Russian foreign minister criticises the West for supporting Arab protests
Russia and Britain engaged in a war of words over the people power protests across the Middle East as Foreign Minister Sergei Lavrov blasted Western support for demonstrations as counterproductive.
Differences between Mr Lavrov and British Foreign Secretary William Hague surfaced during a meeting in London designed to display a rapprochement between Whitehall and the Kremlin after years of tension.
Moscow has called for restraint in the face of demonstrations that have shaken long established regimes. Britain and America have, by contrast, demanded that governments bow to the demands of frustrated protesters.
Tunisia and Egypt have seen the departure of their leaders since the demonstrations began and other regimes have been forced into reforms.
With its own record of corruption and authoritarian leaderships, Russia fears the tide of protest will spread to its own backyard.
"I think that we need to encourage all parties to agree between each other," said Mr Lavrov. "I think that it is counterproductive to impose democracy of a specific pattern."
"We have had one revolution in Russia and we don't believe that we need to call for others."
However Mr Hague stepped forward to lambast the Iranian government for orchestrating a crackdown on protesters that killed two people on Monday even as it praised the overthrow of the Egyptian government.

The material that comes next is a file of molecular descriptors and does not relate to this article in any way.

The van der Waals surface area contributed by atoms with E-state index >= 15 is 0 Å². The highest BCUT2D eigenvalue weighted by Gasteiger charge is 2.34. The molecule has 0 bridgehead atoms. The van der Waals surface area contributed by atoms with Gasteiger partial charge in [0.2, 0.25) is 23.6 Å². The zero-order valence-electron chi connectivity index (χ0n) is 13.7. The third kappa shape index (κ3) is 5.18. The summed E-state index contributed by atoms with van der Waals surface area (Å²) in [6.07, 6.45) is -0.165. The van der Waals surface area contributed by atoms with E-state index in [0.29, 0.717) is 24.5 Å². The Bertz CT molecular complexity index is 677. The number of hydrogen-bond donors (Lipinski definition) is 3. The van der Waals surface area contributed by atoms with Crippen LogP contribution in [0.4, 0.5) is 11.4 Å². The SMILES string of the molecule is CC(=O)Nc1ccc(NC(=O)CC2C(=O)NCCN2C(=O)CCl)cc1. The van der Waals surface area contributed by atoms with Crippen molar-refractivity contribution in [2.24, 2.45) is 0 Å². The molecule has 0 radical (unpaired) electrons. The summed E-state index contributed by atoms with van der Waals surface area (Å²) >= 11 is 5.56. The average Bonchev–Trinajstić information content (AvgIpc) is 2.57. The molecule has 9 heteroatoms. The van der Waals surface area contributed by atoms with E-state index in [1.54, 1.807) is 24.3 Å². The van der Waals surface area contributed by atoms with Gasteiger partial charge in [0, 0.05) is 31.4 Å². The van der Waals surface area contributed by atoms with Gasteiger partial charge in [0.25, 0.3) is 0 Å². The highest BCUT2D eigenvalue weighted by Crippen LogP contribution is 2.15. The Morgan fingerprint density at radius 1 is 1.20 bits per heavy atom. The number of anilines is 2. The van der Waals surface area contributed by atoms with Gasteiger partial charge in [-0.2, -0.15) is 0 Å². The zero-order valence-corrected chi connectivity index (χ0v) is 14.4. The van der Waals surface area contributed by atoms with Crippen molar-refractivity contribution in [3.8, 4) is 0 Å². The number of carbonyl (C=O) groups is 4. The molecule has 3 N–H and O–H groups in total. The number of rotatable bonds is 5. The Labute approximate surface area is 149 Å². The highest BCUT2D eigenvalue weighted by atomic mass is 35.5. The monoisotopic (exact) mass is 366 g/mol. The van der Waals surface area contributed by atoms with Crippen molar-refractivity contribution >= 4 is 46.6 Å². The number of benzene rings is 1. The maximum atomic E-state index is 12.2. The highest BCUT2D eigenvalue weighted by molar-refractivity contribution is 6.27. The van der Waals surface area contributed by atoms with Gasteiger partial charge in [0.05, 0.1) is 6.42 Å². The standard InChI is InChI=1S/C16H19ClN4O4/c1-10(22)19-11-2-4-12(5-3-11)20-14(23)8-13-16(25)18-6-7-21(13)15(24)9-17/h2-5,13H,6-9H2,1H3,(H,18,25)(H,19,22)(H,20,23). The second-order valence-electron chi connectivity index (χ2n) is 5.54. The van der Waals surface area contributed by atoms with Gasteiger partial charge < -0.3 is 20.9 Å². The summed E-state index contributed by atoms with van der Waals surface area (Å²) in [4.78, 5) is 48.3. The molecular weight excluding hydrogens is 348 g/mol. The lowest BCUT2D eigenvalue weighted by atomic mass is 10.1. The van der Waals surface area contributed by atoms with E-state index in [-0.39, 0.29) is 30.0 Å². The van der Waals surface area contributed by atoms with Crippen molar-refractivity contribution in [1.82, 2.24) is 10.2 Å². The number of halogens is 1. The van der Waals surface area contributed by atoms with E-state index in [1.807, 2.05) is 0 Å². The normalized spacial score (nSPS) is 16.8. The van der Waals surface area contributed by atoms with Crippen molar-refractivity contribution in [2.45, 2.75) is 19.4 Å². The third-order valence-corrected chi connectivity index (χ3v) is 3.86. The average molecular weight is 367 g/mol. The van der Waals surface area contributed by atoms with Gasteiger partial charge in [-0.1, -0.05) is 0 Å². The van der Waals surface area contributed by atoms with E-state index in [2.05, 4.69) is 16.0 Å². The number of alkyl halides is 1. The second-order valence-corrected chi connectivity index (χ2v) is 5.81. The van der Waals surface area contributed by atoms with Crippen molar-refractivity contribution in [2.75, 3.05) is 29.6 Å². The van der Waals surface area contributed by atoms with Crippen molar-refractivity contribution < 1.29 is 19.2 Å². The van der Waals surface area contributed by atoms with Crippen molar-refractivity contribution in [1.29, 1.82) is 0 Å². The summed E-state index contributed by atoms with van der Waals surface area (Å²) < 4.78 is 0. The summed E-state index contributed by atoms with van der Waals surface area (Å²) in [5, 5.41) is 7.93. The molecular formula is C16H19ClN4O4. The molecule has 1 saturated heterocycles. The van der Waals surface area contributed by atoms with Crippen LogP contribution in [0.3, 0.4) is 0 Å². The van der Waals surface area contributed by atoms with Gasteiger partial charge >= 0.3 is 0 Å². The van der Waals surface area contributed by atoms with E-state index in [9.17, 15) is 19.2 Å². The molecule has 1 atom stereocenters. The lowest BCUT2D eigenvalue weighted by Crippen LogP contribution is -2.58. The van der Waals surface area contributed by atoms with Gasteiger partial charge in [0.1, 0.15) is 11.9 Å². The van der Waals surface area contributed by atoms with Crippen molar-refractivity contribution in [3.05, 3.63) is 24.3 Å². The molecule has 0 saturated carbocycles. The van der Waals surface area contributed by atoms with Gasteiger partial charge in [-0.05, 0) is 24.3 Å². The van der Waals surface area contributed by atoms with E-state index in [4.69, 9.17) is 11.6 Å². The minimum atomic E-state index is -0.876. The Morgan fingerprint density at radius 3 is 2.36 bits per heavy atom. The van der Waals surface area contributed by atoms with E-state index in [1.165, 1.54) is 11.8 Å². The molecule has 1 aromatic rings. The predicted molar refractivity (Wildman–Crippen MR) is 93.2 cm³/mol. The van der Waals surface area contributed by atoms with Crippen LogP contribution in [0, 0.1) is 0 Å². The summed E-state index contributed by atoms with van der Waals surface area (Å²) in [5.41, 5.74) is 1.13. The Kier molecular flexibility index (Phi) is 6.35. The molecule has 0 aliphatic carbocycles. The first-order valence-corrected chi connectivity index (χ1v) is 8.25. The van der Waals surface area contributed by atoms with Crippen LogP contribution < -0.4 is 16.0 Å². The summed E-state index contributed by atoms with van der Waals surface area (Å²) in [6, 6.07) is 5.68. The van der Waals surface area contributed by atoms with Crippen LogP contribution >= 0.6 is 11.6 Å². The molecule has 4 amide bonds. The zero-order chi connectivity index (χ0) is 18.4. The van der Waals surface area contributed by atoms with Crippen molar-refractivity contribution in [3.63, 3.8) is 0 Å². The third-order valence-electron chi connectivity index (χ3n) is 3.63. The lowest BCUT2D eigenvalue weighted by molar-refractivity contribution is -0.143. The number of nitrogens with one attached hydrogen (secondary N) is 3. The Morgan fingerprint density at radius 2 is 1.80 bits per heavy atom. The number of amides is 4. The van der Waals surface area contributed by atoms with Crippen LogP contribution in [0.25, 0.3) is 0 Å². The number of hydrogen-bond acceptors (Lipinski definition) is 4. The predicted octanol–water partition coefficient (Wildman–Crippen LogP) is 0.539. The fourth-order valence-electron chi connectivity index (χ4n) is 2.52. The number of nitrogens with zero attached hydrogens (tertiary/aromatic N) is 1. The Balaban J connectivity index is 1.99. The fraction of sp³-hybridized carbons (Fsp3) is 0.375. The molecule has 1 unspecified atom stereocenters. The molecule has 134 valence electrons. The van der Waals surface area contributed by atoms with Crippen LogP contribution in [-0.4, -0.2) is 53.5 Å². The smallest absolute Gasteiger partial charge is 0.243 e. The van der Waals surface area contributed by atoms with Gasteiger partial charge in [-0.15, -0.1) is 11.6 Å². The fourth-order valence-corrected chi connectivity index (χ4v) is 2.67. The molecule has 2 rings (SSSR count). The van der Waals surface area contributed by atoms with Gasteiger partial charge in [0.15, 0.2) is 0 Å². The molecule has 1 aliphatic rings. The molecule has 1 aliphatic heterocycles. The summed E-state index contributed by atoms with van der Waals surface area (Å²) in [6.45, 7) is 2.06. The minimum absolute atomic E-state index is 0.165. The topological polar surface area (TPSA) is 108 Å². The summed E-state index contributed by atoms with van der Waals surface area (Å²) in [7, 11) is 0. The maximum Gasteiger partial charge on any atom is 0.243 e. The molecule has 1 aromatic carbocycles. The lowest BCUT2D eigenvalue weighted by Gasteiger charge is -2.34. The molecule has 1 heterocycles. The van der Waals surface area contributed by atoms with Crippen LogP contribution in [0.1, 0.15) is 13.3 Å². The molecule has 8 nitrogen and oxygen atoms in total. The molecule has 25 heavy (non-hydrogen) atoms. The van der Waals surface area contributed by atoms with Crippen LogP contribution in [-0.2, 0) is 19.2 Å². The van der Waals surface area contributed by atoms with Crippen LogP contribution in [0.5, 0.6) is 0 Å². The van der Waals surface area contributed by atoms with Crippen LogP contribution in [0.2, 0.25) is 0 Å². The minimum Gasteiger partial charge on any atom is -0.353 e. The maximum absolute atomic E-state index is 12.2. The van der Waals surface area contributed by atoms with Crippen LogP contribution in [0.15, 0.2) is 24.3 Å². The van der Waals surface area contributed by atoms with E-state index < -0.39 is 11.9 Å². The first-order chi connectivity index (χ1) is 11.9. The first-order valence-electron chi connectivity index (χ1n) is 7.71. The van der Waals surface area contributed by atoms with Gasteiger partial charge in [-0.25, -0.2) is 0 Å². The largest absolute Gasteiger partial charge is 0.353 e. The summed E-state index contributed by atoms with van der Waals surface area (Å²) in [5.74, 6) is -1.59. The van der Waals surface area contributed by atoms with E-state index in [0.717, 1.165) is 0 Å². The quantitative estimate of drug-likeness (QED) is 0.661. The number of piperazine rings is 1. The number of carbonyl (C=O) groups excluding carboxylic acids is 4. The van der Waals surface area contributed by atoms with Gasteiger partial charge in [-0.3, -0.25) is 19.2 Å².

"It is interesting that Iran advocated the right to protest in Egypt but does not believe in that right in Iran," he said. "There's a shameful hypocrisy here in the case of Iranian authorities."
Mr Lavrov also opened up divisions over more sanctions on Iran over its nuclear programme. The Russian foreign minister said that measures adopted last year had "exhausted" the potential to change Tehran's position through international sanctions.
He said: "Further sanctions would mean the creation of social problems for the population and we would not be able to support them."
He added that not even a small strengthening of sanctions was possible despite Tehran's refusal to engage in negotiations over its nuclear ambitions.
Mr Hague said: "Our position is that it will be necessary to intensify the peaceful pressure on Iran to be able to take these negotiations forward."
The Russian minister also met David Cameron for talks over a date on when the Prime Minister will travel to Moscow on trip scheduled for later this year.
Britain and Russia agreed to upgrade the hotline between London and Moscow to allow the exchange of encrypted data.